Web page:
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The complex dynamic of VR allowing emulation of the sexual experience in a woman’s body for a man whose heterosexual identity in reality is now redefined and put into question, was brilliant. The ramifications of this on Karl’s sexual performance (in real life) are also explored in the episode. His sexual fulfillment is now entirely dependent on, not just adapting the gaming persona of Roxette, but in having it be with Danny in that form.

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Technology has the potential to completely redefine the boundaries of sexuality, gender identity and self-image. While this season may have been a little ‘mellow’ with its shock-factor, Season 5 still holds up to true Black Mirror fashion – provoking its viewers to think and reflect about how much power we’re willing to give away for our progression and the real-life impact of doing so on the most fundamental aspects to human life.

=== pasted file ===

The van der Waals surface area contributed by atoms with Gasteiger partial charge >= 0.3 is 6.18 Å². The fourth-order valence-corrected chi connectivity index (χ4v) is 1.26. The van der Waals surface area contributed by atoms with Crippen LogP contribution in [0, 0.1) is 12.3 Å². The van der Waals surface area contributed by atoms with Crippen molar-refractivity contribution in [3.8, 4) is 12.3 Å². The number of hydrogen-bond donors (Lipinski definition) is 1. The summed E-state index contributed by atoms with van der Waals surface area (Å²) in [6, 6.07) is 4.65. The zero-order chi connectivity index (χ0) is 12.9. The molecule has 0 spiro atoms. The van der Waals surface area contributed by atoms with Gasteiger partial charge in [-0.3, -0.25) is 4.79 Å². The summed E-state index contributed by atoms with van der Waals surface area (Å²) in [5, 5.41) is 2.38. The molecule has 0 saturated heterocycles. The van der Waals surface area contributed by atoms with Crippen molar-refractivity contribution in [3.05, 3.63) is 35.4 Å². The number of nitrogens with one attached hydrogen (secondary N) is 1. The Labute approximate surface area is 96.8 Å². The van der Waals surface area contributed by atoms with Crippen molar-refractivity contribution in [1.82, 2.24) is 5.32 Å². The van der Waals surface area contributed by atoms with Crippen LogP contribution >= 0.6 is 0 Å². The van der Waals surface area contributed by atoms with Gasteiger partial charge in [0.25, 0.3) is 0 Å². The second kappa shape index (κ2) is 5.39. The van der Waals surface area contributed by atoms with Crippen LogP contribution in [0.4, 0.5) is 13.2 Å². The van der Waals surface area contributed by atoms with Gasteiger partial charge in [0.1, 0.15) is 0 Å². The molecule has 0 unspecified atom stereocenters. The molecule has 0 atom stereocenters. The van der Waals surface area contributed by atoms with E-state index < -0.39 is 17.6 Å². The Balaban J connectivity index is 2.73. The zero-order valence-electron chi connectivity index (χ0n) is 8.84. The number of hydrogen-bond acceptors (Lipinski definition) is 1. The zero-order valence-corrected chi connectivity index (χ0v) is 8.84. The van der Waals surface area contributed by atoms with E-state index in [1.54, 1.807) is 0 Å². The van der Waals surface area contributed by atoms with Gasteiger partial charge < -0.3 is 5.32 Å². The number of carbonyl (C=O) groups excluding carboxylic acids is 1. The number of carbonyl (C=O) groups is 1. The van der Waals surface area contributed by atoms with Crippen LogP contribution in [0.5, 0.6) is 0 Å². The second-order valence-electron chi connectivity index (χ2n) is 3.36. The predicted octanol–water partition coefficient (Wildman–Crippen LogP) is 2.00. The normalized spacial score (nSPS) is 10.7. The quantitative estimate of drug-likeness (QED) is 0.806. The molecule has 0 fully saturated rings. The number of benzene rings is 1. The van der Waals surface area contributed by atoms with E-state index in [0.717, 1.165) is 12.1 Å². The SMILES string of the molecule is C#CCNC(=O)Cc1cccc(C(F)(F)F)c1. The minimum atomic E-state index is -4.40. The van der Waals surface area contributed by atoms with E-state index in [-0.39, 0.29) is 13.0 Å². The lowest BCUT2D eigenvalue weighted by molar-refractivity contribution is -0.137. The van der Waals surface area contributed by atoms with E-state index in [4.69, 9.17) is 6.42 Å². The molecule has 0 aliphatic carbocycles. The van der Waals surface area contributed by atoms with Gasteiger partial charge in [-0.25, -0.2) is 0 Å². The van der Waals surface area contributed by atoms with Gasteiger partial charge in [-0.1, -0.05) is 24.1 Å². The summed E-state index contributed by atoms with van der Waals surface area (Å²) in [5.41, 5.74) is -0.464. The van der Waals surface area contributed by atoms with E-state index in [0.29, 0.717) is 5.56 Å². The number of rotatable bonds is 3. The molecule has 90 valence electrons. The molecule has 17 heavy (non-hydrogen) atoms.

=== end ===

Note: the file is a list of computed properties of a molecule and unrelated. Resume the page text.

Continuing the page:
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A Conclusion Worth Waiting For (Bahubali 2)

Bahubali 2: The Conclusion ★★★★★
(a spoiler-free review)

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I’m going to scrap the usual format I have for my movie reviews and just get straight to it with this one. Bahubali 2: The Conclusion gets a solid five stars on my board. I would give it a million stars if I could because this movie rocked me to my core, and was truly a conclusion worth waiting for. Take Medieval India, historical romance, and an epic fantasy legend executed perfectly through a genius-director – and you get the wonder that is Bahubali.